It’s a good idea to clean the gym equipment before and after you use it. Credit: Shutterstock

With coronavirus restrictions gradually lifting across the country, we’re now able to resume many of our regular activities.

A lot of us might have been particularly keen to get back to the gym, which is now an option in some Australian states, and not far off in others.

So, how can we protect ourselves and other people from COVID-19 infection when we return to the gym?

How are gyms unique?

First it’s important to understand gyms are a bit different to other places

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In the largest study of the genetics of childhood obesity, researchers have looked at why some children gain weight very easily.

By the age of five, one in four are either overweight or obese. While easy access to high calorie foods and sedentary lifestyles have driven the rise in childhood in recent years, some children seem able to eat what they like and remain thin, while others very easily. An individual’s risk of gaining is strongly influenced by their , and some children who gain a lot of weight, are

(HealthDay)—Health care workers (HCWs) in Italy who treated COVID-19 patients self-report substantial mental health symptoms, according to a research letter published online May 28 in JAMA Network Open.

Rodolfo Rossi, M.D., from University of Rome Tor Vergata, and colleagues evaluated mental health outcomes among HCWs in Italy. The was conducted between March 27 and 31, 2020, and was distributed via social networks using a snowball technique and sponsored social network advertisements. The analysis included 1,379 responses.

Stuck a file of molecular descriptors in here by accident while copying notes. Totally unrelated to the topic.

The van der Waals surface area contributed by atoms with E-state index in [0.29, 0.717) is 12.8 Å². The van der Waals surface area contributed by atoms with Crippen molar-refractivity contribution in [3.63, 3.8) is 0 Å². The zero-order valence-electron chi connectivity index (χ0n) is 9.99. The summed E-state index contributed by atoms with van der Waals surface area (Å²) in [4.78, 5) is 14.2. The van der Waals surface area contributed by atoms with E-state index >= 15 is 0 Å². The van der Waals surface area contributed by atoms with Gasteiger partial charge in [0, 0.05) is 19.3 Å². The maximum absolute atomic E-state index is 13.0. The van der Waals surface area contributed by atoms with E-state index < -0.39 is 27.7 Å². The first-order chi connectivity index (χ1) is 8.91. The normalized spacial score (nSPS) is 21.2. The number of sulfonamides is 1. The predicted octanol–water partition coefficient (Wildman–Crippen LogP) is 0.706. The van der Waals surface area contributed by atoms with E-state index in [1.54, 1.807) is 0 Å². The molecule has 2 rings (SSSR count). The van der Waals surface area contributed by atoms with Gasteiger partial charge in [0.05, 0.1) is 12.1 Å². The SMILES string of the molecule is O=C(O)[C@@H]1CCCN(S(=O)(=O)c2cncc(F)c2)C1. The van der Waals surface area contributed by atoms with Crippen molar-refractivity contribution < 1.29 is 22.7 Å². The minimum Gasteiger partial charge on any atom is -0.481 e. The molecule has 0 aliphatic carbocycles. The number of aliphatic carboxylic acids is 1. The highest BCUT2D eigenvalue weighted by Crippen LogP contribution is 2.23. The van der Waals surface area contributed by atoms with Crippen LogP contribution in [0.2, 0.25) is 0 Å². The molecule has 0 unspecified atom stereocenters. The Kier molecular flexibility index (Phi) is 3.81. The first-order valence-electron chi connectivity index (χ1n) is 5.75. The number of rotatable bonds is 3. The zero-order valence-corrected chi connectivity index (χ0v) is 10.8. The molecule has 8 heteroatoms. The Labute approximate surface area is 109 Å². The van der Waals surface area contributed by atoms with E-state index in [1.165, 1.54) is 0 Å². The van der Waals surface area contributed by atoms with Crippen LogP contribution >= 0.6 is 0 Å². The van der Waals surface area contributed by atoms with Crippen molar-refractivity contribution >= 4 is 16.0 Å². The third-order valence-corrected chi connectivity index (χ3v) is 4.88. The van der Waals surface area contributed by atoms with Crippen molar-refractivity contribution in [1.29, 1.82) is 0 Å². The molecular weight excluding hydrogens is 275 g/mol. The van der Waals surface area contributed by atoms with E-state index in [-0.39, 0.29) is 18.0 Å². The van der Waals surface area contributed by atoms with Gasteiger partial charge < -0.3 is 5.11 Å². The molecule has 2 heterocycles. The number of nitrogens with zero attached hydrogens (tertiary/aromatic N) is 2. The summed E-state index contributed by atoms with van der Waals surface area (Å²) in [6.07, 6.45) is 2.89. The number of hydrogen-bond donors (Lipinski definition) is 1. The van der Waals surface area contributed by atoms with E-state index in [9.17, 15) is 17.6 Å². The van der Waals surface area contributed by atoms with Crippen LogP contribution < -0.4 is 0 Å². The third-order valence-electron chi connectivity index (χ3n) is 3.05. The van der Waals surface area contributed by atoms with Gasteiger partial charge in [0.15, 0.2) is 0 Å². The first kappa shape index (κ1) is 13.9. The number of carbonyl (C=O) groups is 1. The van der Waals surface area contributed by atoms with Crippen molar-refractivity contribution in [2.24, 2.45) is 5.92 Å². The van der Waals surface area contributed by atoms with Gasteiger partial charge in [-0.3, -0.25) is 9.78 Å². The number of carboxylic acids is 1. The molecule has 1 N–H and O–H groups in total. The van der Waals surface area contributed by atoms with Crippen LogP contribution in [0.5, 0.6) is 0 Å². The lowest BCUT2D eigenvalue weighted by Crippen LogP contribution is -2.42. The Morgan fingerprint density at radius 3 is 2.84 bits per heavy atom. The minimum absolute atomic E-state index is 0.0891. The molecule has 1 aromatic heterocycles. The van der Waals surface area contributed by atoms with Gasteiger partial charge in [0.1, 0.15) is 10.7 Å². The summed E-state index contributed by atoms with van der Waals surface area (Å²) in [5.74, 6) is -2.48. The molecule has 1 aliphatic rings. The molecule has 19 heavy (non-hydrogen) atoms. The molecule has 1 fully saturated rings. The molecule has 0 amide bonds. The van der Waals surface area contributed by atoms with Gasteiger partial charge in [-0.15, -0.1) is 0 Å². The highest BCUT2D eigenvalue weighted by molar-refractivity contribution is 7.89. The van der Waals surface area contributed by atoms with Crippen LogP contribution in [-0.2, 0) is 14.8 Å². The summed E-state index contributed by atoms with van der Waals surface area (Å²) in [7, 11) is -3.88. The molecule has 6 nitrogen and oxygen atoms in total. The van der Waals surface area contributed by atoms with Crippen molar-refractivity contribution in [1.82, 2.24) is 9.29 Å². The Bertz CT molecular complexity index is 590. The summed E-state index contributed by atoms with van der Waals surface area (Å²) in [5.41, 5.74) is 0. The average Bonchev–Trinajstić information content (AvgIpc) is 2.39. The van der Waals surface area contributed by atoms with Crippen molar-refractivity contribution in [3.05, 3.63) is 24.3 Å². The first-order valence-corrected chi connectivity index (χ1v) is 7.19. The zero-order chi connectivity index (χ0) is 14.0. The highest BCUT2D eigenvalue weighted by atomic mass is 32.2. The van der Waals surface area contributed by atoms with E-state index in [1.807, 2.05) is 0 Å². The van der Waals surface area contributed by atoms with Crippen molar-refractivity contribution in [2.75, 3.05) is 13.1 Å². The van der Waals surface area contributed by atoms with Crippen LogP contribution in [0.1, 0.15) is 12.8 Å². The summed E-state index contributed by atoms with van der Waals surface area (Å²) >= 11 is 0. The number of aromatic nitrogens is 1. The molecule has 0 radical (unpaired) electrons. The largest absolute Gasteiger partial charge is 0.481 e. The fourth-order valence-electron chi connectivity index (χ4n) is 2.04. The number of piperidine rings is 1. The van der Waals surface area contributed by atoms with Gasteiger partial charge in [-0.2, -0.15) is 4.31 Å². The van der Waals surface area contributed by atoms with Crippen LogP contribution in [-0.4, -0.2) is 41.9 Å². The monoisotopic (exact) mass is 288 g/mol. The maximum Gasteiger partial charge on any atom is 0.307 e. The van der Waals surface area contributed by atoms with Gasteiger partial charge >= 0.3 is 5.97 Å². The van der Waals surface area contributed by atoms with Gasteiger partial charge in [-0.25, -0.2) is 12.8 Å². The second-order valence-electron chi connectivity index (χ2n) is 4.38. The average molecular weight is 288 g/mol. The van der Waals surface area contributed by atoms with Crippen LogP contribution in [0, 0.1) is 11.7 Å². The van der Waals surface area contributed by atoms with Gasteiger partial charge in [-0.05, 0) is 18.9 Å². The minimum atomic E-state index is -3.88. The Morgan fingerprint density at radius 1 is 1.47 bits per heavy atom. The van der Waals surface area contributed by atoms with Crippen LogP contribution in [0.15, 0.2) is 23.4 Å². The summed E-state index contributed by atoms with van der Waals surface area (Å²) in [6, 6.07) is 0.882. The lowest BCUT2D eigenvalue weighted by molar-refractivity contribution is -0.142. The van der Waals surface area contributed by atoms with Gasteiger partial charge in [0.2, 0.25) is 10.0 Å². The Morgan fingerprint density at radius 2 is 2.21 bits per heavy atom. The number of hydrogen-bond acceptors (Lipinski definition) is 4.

The researchers found that 49.38 percent of respondents reported posttraumatic stress symptoms (PTSS); 24.73 percent reported symptoms of depression; 19.80 percent

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Many patients had to wait for lifesaving surgeries, such organ transplants, due to the heavy burden COVID-19 caused for hospitals. Now, UTSA computer science seniors have built a software program that assists doctors in prioritizing medical procedures and treat people more efficiently.

The , called ESCal, can organize almost three months of surgeries in a few minutes by simply working within a hospital’s existing system.

“For the past nine months we were working on another project for Amita Shah at UT Health San Antonio, but once the outbreak struck, we had to pivot,” said Mark

WHO and Costa Rica launch landmark COVID-19 Technology Access Pool

Thirty countries and multiple international partners and institutions have signed up to support the COVID-19 Technology Access Pool (C-TAP) an initiative aimed at making vaccines, tests, treatments and other health technologies to fight COVID-19 accessible to all.

The Pool was first proposed in March by President Carlos Alvarado of Costa Rica, who joined WHO Director-General Dr Tedros Adhanom Ghebreyesus today at the official launch of the initiative. 

“The COVID-19 Technology Access Pool will ensure the latest and best science benefits all of humanity,” said President Alvarado of Costa Rica. “Vaccines,

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Research by Bangor University’s Professor Dyfrig Hughes has provided important evidence on the safety of treatments that are being tested for use in COVID-19.

Chloroquine, an old drug developed for treating malaria, and hydroxychloroquine, a related drug used in , are being used as potential treatments for COVID-19. The Food and Drug Administration authorised their emergency use in the U.S., and clinical guidelines have made recommendations for their use in the prevention and treatment of COVID-19 across many countries.

However, both drugs are poisonous in high dose. Several cases of overdose have been reported,